Furthermore, Yemeni woman political participation had eventually retreated. If we go back to the parliamentary election in 1993, we find women’s participation was better than it in 1997 and 2003. For example, in 1993 there was large number of women’s candidates comparing to 1997 and 2003. Thus, two women had managed to reach the parliament in 1993 and 1997. In 2003 the number reduced to a single woman. So, we do fear that woman might be disappeared in the next election. In addition to the above, there are merely 38 women against 7000 men in the local councils. This is actually very negative indicators on women’s participation.

Q: What are the reasons?
A: Hopes were hung on the political parties to encourage woman and promote her participation. Unfortunately, it turned out that all parties are interested in the woman as a voter but they never want her to be a candidate.

Woman's existence in the higher leaderships of the political parties are too limited. For instance, there are 4 women members in the central committee of YSP and 5 women in the general committee of PGC. The supreme leadership of the Yemeni Grouping for Reform is devoid of women justare 11 women members in the Shura Council of the party.

Q: Why doesn't the woman have an active role within the political parties?

A: There are many factors retrain woman's work. The political parties should encourage woman and push her up. Some of the progressive orientated political parties nominated a number of women to contest the parliamentary election, but those women candidates faced fierce competition by other leading parties.

For instance, Mis Radhia Shamsher, an outstanding woman of great potential. She could be a prominent MP, if she had been given the chance.
Unfortunately, she was nominated by a progressive orientated party, but another leading party nominated an influential man against her. It was an intentional exclusion. The People General Congress declared it would nominate 10 women candidates before the election of 2003, afterwards one single woman was named. Political parties have no orientation to support woman. This problem is an Arab common concern.

Q: What’s your assessment of the woman's current performance in the processs of decision making?

A: Absolutely, woman's role in the process of decision making currently cannot be effective due to her feeble existence in the institutions where decisions are being made. What can a single woman do in the parliament of 300 MPs or What can she do in the cabinet where she is one out of 25 ministers! But if there 50 women in the parliament, when they put forward an issue pertaining to a woman , definitely it be backed up.

Q: What about the NGOs which are concerned with woman's issues?

A: The NGOs have become of high significance in the age of globalization.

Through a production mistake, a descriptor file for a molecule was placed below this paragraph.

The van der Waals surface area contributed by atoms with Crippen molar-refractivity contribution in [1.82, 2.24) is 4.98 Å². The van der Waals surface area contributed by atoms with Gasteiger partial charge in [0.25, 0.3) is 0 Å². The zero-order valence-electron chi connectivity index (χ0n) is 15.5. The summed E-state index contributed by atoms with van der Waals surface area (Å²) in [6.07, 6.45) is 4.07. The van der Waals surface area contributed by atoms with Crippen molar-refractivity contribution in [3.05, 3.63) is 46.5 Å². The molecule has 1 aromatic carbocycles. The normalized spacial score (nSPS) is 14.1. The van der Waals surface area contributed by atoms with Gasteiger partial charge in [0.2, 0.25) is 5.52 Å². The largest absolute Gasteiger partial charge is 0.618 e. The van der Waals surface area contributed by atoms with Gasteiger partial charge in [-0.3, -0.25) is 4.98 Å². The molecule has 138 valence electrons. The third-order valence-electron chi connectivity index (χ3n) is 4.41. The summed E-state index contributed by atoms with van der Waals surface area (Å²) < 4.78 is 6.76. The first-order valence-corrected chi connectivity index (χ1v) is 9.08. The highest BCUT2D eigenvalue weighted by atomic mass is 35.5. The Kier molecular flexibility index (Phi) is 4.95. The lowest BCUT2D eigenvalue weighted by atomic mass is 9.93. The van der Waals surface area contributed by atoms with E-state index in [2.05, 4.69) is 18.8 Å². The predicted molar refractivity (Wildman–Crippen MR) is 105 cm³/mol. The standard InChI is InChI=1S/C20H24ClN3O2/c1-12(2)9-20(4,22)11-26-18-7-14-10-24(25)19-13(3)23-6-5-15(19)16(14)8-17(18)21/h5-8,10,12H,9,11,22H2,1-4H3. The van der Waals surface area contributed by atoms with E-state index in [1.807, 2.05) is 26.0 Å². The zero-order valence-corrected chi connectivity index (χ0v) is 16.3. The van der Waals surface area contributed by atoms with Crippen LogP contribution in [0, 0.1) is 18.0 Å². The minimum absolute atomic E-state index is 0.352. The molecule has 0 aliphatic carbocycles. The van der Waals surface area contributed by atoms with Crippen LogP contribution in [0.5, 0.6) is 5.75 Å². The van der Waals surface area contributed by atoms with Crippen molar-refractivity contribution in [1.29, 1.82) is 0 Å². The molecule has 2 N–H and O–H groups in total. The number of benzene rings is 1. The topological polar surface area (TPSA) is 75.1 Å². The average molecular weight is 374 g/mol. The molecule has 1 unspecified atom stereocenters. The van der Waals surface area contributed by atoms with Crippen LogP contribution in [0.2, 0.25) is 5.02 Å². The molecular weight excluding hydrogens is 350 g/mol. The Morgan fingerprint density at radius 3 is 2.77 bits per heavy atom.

They had come into existence so as to complete the state's role but not to replace it. This era is said to be called the civil society organizations century. I disagree with those who are against the NGOs.

Q: Some say that the NGOs in our country are seeking for external support?
A: I do not agree with this. The NGOs role is still an emerging and ineffective however it is an important. The NGOs are not funded by the government therefore they receive an external assistance from the concerned international organizations. Though civil society in Yemen is an emerging there are more than 400 centers out of which five are eventually active.

I do believe that NGOs have done quite well ,even though, if they had to appeal to the international organizations finance. It is true that some NGOs used to arrange forums, workshops and conferences in order to secure the external fund, however suchlike functions are useful for the society.

For instance, the first democratic forum of Arab woman organized by (Montada Al Shaqaeq) one of the civil society organizations. It was a very fruitful function ; who did imagine that we would discuss the quota in Yemen unless the NGOs raise such issues. Do you think the government will gather women to tell them that it shall have to embrace quota !

Q: What is the practical measure you had taken to bring about the quota system?
A: We had prepared a study on the quota system. The study’s recommendations included a draft bill for applying the quota. This is the available and reachable way for us for the time being as it is too hard to demand a constitutional amendment. As you know, the constitutions had subjected to three amendments so far.
Thus, it is not an easy task to change the law of election from its instant module into the proportional list. Such change is due be a controversial issue might stir up a large scale of disputes among political parties about who would benefit from such shift.
Thereupon, we had suggested a draft bill entitled the Quota Law. The draft bill suggests 30% of the seats for women. The bill also enforces the political parties to share women in this proportion.

Q: How about the parties reactions to the proposal?

A: We have involved in dialogues with the different opposition parties and the ruling party (PGC). Thes dialogues and debates aiming at issuing an honorable pact to energize the quota system proposal. We are optimist and we do hope for getting this system come into its force, therefore we will keep on our contest toward this end.

Of course, we are fully aware that we have to study the social reality of our society. We should not be in a hurry lest not to jump up over the reality. after we had already conducted several studies on this issue , we came out to this conclusion that there is no other way to empower woman in the process of decision making but to put quota in practice.
Saba
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UPDATED ON : Tue, 21 Nov 2017 19:11:06 +0300